Thursday, June 19, 2008

Greens Fees

The first time I made these sauteed collard greens, I told one of my aunts. My brother called me two days later and asked, "Who told you you could fry greens?!" Now you understand my family.
Let's get to it. I've adapted this recipe. The original is from Chef Eric Wells in Cleveland. Grab a pot. Add some water. Slice a lemon or two in half and add it to the pot. Heat the water to boiling.
Let's get to work on the greens. Oh, the joy of cleaning greens ...

Grab a leaf. Inspect both sides. You're checking for excessive grit and bugs.
If all is good, fold the leaf in half along the vein and tear the leaf from the vein.
You should end up with something pretty like this.
Drop these beautiful leaves into the sink to soak. Use a good amount of water.
Remember patience is a virtue:
Agitate the water. Let it settle. Lift the greens out as gingerly as possible (to keep from disturbing any sediment on the bottom of the sink.) Place them in fresh water on the other side of the sink. Drain the original water and rinse any dirt out of the sink. Repeat this process until you don't find any dirt in the sink after you remove the greens. I think this picture is after the first soak.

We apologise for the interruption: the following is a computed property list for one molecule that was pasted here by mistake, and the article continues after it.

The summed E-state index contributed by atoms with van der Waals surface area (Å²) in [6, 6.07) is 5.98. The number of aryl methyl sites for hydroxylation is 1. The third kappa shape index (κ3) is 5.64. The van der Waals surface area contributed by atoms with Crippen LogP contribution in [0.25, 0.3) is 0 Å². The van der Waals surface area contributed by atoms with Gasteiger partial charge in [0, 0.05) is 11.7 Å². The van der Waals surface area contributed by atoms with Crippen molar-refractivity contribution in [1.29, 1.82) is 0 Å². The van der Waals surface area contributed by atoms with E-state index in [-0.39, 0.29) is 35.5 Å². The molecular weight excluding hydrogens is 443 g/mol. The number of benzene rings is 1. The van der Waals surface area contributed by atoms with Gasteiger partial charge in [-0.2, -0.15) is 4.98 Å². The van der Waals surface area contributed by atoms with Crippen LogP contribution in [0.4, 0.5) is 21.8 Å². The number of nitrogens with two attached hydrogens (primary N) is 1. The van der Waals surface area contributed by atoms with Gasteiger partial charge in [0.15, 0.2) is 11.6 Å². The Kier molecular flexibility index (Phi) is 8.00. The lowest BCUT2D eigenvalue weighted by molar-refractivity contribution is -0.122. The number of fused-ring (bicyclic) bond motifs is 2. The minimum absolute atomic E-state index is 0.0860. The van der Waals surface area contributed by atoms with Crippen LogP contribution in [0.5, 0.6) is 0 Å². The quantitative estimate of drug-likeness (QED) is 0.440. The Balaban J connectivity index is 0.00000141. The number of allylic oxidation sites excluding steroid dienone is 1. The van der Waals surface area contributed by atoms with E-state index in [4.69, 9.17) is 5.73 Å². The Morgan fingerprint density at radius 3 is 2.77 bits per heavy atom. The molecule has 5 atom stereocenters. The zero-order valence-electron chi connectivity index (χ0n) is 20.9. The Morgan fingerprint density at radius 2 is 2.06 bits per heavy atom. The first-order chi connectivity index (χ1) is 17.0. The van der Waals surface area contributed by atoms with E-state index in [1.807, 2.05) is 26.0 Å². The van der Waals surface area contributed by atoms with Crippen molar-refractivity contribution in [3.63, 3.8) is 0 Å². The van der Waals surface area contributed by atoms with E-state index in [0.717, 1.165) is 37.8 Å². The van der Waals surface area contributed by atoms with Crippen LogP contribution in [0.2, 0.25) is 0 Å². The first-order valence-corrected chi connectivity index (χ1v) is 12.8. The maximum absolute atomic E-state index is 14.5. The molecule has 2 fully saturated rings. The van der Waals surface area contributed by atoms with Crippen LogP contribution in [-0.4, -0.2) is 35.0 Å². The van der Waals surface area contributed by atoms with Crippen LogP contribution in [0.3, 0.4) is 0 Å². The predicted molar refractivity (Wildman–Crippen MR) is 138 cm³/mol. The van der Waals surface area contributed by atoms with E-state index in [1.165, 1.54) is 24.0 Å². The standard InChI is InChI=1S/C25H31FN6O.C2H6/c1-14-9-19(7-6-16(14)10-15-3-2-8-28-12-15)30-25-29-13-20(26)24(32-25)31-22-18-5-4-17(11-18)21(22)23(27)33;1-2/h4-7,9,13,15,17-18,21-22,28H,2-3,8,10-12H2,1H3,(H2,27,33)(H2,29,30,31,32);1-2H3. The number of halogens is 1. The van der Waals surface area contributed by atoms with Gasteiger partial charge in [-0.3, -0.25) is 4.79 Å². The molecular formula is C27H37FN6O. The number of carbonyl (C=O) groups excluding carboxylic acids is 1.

You are now ready to cook the greens. Grab a few of the leaves and roll them into a tight cigar shape.
Slice across the cigar. If you were doing thin slices, the technique would be called chiffonade. We're making much thicker slices.
Place your cut greens into a bowl.
Your lemon-water should be boiling by now. Salt it liberally with kosher salt. Add your greens and cook for 15 minutes. Strain into a colander and then squeeze the excess moisture out of the greens. I just grab a small handful and squeeze by hand. You'll end up with little balls of greens.
After you're done squeezing, unravel the balls. I wish you could keep the bright green color, but oh well.

Now (actually you should do this while the greens are boiling), slice a good amount of garlic. You can chop, mince or press yours if you like.
Since this is for me and I love garlic, I don't mind biting into a toasty slice.
Add olive oil, garlic and red pepper flake to a cold skillet.

Heat on med-low heat until the garlic starts to sizzle. Once you hear that snap, crackle and pop, add the greens and toss them around to evenly blend everything. I like using tongs for this. Check your seasonings.

Plate and hit them with a little fresh-squeezed lemon juice. Watch out now! Sauteed greens!

Tools of the trade:

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